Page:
A direct Fourier transform with respect to t converts the two-dimensional map into the final 2D spectrum with dimensions of emission frequency *ω _{t}* and absorption frequency

*ω*. The complex field of the nonlinear signal is shown in two dimensions and can be presented in real and imaginary parts. The correct separation of a 2D spectrum in the real and imaginary parts requires the determination of an overall constant phase due to the arbitrary phase shift between the reference pulse and the third pulse. This is done by applying a constant phase rotation to the complex four-wave mixing signal retrieved from the interferogram at

_{τ}*τ*= 0, and fitting the real part to an independent spectrally resolved pump-probe measurement [25]. The third excitation pulse with a power equal to the total of first two pulses is used as the pump beam. The pump power is chosen to reproduce excitation conditions in the 2D experiments since excitation induced effects dominate the optical nonlinear response of semiconductors. A tracer pulse that travels along the signal path with half of the pump power is used as the probe. The delay between the pump and probe equals the mixing time

*T*used in the 2D experiments. The differential transmission signal along the probe is spectrally resolved. A typical pump-probe measurement and the phase corrected FWM spectrum are shown in Fig. 6.

Both the rephasing and non-rephasing measurements of the 2D spectra are shown in Fig. 7. The amplitude plot of the 2D spectrum presents two diagonal and two off-diagonal peaks clearly. Diagonal peaks lying close to diagonal lines result from oscillations at the same frequency during both absorption and emission time periods. These peaks resemble the linear absorption spectrum. The spectral line width along the diagonal direction in the rephasing measurement shown in Fig. 7(d) indicates the inhomogeneous width while the homogeneous linewidth is measured in the direction perpendicular to the diagonal. In the case of the heavy hole exciton, the homogeneous linewidth is on the order of 0.8 meV, which depends on both the spectral width of the excitation pulses and the excitation power (~ 1 mW). Off-diagonal peaks indicate that the oscillation frequency changes during or between the two periods as a result of coupling between the two resonances. In the simplest model, heavy hole and light hole excitons are coupled through common conduction band states while different spin valence bands are involved. Therefore, the appearance of the off-diagonal peaks is expected. There is an asymmetry between the intensity of the off-diagonal peaks, most evident in the rephasing measurements shown in Fig. 7(d)–(f). For *T* > 0, such asymmetry could result from population relaxation from a higher energy state (light hole) into a lower state (heavy hole) and is observed in 2D FTS performed on molecular systems [14]. Here, an asymmetry is observed even when *T* = 0 and population relaxation does not have time to take place. Many-body interactions between excitons can explain such effects [26]. The imaginary part of a 2D spectrum measures the transient change in the refractive index, while the real part approximates the resonant absorption of a probe field at frequency *ω _{t}*, induced by the excitation frequency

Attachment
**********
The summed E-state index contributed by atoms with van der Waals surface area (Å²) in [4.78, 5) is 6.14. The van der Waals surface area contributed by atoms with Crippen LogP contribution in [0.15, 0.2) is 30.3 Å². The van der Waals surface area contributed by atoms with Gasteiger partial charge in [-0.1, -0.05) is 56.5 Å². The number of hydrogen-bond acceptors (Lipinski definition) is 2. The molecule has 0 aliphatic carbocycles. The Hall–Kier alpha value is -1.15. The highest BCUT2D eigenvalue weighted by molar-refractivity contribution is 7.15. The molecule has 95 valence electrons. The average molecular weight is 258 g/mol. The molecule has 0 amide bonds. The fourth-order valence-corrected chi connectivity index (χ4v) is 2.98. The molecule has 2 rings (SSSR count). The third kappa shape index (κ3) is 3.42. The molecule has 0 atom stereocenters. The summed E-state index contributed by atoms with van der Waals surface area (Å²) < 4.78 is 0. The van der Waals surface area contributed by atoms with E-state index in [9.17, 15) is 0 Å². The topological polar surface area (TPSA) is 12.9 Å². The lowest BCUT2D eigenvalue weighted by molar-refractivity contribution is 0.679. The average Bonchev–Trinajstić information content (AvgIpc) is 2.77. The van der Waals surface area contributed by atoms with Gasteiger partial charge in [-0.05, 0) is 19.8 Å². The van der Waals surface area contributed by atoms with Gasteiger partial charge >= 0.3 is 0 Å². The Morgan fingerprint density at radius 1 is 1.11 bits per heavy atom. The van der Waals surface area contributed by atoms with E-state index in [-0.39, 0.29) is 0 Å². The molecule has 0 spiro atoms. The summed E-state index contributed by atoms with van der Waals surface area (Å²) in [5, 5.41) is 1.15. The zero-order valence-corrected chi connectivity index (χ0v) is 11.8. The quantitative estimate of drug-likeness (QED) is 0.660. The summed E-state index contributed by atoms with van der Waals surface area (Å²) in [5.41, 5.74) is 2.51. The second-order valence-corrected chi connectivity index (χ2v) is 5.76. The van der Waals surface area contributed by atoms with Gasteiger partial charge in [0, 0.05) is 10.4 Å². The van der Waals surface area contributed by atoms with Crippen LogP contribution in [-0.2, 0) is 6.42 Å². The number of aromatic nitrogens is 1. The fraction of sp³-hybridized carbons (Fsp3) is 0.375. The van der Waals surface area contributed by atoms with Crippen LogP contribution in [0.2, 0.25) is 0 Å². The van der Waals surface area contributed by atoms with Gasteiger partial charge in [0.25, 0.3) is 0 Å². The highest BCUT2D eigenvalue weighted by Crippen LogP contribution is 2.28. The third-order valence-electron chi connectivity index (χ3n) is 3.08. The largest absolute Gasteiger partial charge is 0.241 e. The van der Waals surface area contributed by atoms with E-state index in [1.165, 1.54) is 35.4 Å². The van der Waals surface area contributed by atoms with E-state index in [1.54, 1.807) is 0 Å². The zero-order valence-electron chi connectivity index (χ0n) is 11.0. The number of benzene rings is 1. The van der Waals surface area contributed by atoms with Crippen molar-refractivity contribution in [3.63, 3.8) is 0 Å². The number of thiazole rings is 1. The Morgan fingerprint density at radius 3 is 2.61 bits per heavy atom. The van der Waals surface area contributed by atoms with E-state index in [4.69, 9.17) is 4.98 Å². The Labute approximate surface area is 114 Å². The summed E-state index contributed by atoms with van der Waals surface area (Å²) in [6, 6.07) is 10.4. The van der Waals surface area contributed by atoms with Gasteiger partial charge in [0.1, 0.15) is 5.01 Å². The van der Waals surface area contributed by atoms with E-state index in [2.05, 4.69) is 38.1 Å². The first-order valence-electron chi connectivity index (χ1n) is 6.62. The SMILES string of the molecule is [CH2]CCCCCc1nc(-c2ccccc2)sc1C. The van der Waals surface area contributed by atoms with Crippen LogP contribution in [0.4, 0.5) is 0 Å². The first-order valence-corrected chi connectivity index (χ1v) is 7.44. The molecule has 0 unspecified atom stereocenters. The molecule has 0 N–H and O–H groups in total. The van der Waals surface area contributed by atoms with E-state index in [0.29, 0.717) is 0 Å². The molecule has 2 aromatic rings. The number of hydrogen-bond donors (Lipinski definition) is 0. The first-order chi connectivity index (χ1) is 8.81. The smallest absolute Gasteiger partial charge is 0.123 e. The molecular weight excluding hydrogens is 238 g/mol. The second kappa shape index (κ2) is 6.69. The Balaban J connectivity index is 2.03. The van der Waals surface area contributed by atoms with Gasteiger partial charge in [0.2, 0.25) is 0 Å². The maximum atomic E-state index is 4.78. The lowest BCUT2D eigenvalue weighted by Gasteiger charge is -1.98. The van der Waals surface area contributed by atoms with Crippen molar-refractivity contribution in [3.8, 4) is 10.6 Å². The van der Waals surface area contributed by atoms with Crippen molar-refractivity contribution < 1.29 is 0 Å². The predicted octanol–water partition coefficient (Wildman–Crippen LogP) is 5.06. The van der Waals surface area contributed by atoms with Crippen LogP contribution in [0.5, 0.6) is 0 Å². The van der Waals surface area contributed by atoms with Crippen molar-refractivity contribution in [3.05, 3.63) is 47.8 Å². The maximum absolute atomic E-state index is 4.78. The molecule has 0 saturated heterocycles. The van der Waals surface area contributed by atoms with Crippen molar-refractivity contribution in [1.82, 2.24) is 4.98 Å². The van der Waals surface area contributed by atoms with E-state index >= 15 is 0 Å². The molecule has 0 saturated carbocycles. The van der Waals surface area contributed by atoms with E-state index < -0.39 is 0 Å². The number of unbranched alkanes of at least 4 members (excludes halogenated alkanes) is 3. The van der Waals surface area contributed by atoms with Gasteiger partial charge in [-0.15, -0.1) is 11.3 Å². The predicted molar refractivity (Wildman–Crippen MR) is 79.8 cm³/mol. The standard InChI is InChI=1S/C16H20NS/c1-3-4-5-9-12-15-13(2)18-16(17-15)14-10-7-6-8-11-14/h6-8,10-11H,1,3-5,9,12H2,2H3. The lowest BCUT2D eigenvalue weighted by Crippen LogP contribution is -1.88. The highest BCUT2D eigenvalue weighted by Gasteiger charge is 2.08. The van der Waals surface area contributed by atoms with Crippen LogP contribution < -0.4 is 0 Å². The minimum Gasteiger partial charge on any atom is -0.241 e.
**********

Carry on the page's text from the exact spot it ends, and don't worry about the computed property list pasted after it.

*ω*. Distinctive real and imaginary lineshapes reveal dominant microscopic many-body interactions responsible for the nonlinear response [27].

_{τ}“Nonrephasing” measurements, shown in Fig. 7(a)–(c), correspond to time ordering of the excitation pulses such that the conjugated field - **k**
_{a} arrive after **k**
_{b}. Nonrephasing measurements are also referred to as “virtual echo” since these measurements sample quantum mechanical pathways with the same phase evolution direction during τ and *t*, i.e., exp{i(ω_{τ}τ2002B;ω_{t}t)} not allowing cancellation of dephasing within an ensemble with inhomongeneously distributed oscillation frequencies. In the case of a simple two-level system, nonrephasing measurements carry the same information as those of rephasing measurements. In a more complicated system, the combination of rephasing and nonrephasing measurements can be used to emphasize certain spectroscopic features and reveal the degree of correlation of inhomogeneity between the coupled modes [21]. Here, the strength of the off-diagonal peaks weakens in the nonrephasing measurements compared to the rephasing measurements as expected from a third order perturbation calculation.

We note that there seem to be tails along the absorption frequency direction on each peak in the 2D spectrum. These tails most likely arise from the fact that delay τ is only scanned in one direction and single sided Fourier transform is performed. We have observed similar tails in numerical simulations based on modified optical Bloch equations. These tails may be suppressed by either taking symmetric scans of τ or applying some kind of window functions as routinely used in NMR. However, we did not employ these procedures due to complications of the nonlinear response in semiconductors compared to those in molecules. For example, it has been previously demonstrated that both free induction decay and photon echo occurs simultaneously in semiconductors in the presence of disorder [28]. These effects produce unique features in 2D FTS and are still under investigation.

## 4. Summary

Optical two-dimensional Fourier transform spectroscopy in the near-IR wavelength regime is demonstrated. With active interferometric stabilization, relative phase fluctuations between excitation pulses are suppressed to below 0.01π and the reference phase error is reduced to less than 0.1π during whole data-taking time. The measured signal phase change per excitation delay step has a mean error of 0.02π from the expected value and a standard deviation of 0.06π. Semiconductor quantum wells have been investigated with this technique and the coupling between localized optical excitations is distinctly presented in 2D spectra.

The authors gratefully acknowledge the helpful discussions with D. M. Jonas and M. DeCamp. This work is supported by DOE/BES. S. T. C. is a staff member of the NIST Quantum Physics Division.